Veteran Durango author Frederic B. Wildfang has published a visual history of our town, Images of Durango. As the title suggests, the focus of the book is its 197 historic, black-and-white photographs. Text is confined to substantial captions, forward matter and an introduction to each of eight chapters in 127 pages.
The pictures come from the Library of Congress, Denver Public Library, the Center of Southwest Studies at Fort Lewis College, the La Plata County and San Juan historical societies and private collections.
The book is part of Arcadia Publishing's Images of America series. Wildfang also has written volumes on Prescott, Ariz., and Lake Havasu City, Ariz., for the series. That's in addition to Mundo of the Mundane: From Journals 1959-1984, La Plata: Tri-cultural Traditions in the Upper San Juan Basin and Hollywood of the Rockies. He includes a chapter on filmmaking around Durango in the current book.
The book is aimed at the general reader rather than the academic, so there's no bibliography or index. Wildfang works his sources into the text. The ones he's consulted most are The Durango Herald, local historian Duane Smith and former Southern Ute Tribal Councilor and Chief Tribal Judge Pearl Casias.
The brief, sensibly written text is filled with spurts of information that were new to me. Wildfang starts with the ancestral Puebloans and the Utes in a chapter that has the book's most striking photographs. He quotes Casias, saying Ute women formed the front line of offense and defense on the battlefield. They marched in front of the warriors carrying shields that were two or three thicknesses of animal skins.
As for the explorers and settlers, Wildfang charts their progress from Silverton to Baker's Bridge or Animas City (I) and on to 32nd Street or Animas City (II). He moves to the Denver and Rio Grande Railroad, explaining why the tracks were narrow gauge (3 feet 6 inches wide) rather than standard (4 feet 8½ inches wide). It was because the railroad ran through the inaccessible mountains. Laying track was pricey, too. Putting it through the Animas Gorge reportedly cost $1,000 a foot in 1882.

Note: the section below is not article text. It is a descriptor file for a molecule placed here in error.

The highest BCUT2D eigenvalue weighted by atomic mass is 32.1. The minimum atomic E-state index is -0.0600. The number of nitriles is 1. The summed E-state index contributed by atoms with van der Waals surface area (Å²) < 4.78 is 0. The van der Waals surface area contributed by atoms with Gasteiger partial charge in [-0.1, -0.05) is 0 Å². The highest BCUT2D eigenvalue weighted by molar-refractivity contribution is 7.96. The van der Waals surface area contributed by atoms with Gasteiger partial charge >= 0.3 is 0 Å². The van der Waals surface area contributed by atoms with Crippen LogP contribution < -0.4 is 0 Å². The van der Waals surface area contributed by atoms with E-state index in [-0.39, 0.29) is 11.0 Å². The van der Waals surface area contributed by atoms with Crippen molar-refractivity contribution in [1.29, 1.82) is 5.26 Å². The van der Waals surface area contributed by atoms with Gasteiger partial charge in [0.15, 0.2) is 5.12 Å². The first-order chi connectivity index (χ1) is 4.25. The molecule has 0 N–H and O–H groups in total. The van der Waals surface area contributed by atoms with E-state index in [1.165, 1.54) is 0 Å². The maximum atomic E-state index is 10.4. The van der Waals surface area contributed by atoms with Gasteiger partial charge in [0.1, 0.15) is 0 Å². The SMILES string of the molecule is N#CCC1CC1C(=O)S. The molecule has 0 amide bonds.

This is largely a boy's history, chronicling the doings of men. Women mainly feature only as wives and mothers. One admirable exception was Caroline Westcott Romney, who brought the first newspaper, the Durango Record, to town in 1880. She ran her business from a tent on East Second Avenue.
Wildfang briefly describes natural disasters such as the flood of October 1911 that wiped out almost 100 bridges and crimes like the gunfight between the editors of the Democrat and the Herald in April 1922 in broad daylight on Main Avenue.
His earlier research on film in Durango has put him in a position to find amusing stories, many attributed to Mary Loos. She remembered filming a Western that employed a couple hundred Navajos as extras. The director offered $50 to anyone who fell off his horse, but the horsemen replied, "We are Navajos. We don't fall off horses." The director reminded them they were playing Apaches, and immediately the extras raced toward the cameras and fell off.
Wildfang finishes with historic rehabilitation of Durango buildings. His last chapter is devoted to the handsome restoration of the Rochester Hotel and Leland House by his wife, Diane Wildfang, and her son Kirk Komick. Clearly, their work has played a significant part in Durango restoration, but it is odd for an author to devote such a significant part of his book, 10 pages and 19 photographs, to his family business.